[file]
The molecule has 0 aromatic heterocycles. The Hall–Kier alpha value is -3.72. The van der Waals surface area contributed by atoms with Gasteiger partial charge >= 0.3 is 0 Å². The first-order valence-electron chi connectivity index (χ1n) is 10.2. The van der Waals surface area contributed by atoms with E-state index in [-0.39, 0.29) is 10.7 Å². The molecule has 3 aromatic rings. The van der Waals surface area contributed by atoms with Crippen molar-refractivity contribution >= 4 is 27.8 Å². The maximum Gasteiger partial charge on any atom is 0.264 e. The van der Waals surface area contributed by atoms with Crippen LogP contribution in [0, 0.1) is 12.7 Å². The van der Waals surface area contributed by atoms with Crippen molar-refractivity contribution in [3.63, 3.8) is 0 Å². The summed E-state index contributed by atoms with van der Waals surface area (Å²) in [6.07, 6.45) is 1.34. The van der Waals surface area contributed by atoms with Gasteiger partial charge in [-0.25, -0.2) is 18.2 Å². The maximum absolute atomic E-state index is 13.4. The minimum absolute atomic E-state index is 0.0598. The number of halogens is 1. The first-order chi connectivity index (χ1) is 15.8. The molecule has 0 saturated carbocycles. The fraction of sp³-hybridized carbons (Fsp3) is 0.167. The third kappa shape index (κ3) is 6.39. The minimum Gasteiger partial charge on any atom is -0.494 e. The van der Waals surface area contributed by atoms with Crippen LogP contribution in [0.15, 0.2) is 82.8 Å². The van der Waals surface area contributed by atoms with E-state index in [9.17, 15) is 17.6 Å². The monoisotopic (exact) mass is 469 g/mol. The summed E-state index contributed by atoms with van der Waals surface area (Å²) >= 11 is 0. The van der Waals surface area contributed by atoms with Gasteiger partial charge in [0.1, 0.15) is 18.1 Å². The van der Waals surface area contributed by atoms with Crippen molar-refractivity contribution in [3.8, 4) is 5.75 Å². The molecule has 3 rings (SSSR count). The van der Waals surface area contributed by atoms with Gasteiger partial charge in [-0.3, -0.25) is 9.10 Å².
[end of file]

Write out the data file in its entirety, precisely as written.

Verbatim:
The molecule has 0 aromatic heterocycles. The Hall–Kier alpha value is -3.72. The van der Waals surface area contributed by atoms with Gasteiger partial charge >= 0.3 is 0 Å². The first-order valence-electron chi connectivity index (χ1n) is 10.2. The van der Waals surface area contributed by atoms with E-state index in [-0.39, 0.29) is 10.7 Å². The molecule has 3 aromatic rings. The van der Waals surface area contributed by atoms with Crippen molar-refractivity contribution >= 4 is 27.8 Å². The maximum Gasteiger partial charge on any atom is 0.264 e. The van der Waals surface area contributed by atoms with Crippen LogP contribution in [0, 0.1) is 12.7 Å². The van der Waals surface area contributed by atoms with Crippen molar-refractivity contribution in [3.63, 3.8) is 0 Å². The summed E-state index contributed by atoms with van der Waals surface area (Å²) in [6.07, 6.45) is 1.34. The van der Waals surface area contributed by atoms with Gasteiger partial charge in [-0.25, -0.2) is 18.2 Å². The maximum absolute atomic E-state index is 13.4. The minimum absolute atomic E-state index is 0.0598. The number of halogens is 1. The first-order chi connectivity index (χ1) is 15.8. The molecule has 0 saturated carbocycles. The fraction of sp³-hybridized carbons (Fsp3) is 0.167. The third kappa shape index (κ3) is 6.39. The minimum Gasteiger partial charge on any atom is -0.494 e. The van der Waals surface area contributed by atoms with Crippen LogP contribution in [0.15, 0.2) is 82.8 Å². The van der Waals surface area contributed by atoms with E-state index in [9.17, 15) is 17.6 Å². The monoisotopic (exact) mass is 469 g/mol. The summed E-state index contributed by atoms with van der Waals surface area (Å²) >= 11 is 0. The van der Waals surface area contributed by atoms with Gasteiger partial charge in [0.1, 0.15) is 18.1 Å². The van der Waals surface area contributed by atoms with Crippen molar-refractivity contribution in [3.8, 4) is 5.75 Å². The molecule has 3 rings (SSSR count). The van der Waals surface area contributed by atoms with Gasteiger partial charge in [-0.3, -0.25) is 9.10 Å².